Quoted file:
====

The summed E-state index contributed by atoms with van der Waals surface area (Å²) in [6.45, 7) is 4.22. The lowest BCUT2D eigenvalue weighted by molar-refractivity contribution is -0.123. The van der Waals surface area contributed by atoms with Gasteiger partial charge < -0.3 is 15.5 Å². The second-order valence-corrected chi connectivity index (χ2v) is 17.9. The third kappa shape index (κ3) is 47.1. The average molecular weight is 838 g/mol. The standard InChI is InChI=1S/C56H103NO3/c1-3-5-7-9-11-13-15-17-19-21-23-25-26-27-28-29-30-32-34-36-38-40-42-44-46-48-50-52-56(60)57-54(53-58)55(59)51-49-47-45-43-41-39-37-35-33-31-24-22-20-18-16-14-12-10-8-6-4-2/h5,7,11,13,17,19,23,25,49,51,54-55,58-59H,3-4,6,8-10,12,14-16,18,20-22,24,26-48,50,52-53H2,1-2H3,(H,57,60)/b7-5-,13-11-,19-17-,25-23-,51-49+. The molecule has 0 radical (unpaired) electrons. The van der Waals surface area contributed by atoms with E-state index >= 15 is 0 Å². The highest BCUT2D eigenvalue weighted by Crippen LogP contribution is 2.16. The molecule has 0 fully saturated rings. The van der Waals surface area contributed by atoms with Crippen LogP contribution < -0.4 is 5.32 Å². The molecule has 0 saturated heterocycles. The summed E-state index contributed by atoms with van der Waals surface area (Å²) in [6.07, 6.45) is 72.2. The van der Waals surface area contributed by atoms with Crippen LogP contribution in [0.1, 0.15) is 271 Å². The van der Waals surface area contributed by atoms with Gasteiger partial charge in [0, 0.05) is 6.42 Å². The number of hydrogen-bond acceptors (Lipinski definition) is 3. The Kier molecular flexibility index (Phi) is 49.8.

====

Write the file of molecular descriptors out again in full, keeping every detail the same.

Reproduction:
The summed E-state index contributed by atoms with van der Waals surface area (Å²) in [6.45, 7) is 4.22. The lowest BCUT2D eigenvalue weighted by molar-refractivity contribution is -0.123. The van der Waals surface area contributed by atoms with Gasteiger partial charge < -0.3 is 15.5 Å². The second-order valence-corrected chi connectivity index (χ2v) is 17.9. The third kappa shape index (κ3) is 47.1. The average molecular weight is 838 g/mol. The standard InChI is InChI=1S/C56H103NO3/c1-3-5-7-9-11-13-15-17-19-21-23-25-26-27-28-29-30-32-34-36-38-40-42-44-46-48-50-52-56(60)57-54(53-58)55(59)51-49-47-45-43-41-39-37-35-33-31-24-22-20-18-16-14-12-10-8-6-4-2/h5,7,11,13,17,19,23,25,49,51,54-55,58-59H,3-4,6,8-10,12,14-16,18,20-22,24,26-48,50,52-53H2,1-2H3,(H,57,60)/b7-5-,13-11-,19-17-,25-23-,51-49+. The molecule has 0 radical (unpaired) electrons. The van der Waals surface area contributed by atoms with E-state index >= 15 is 0 Å². The highest BCUT2D eigenvalue weighted by Crippen LogP contribution is 2.16. The molecule has 0 fully saturated rings. The van der Waals surface area contributed by atoms with Crippen LogP contribution < -0.4 is 5.32 Å². The molecule has 0 saturated heterocycles. The summed E-state index contributed by atoms with van der Waals surface area (Å²) in [6.07, 6.45) is 72.2. The van der Waals surface area contributed by atoms with Crippen LogP contribution in [0.1, 0.15) is 271 Å². The van der Waals surface area contributed by atoms with Gasteiger partial charge in [0, 0.05) is 6.42 Å². The number of hydrogen-bond acceptors (Lipinski definition) is 3. The Kier molecular flexibility index (Phi) is 49.8.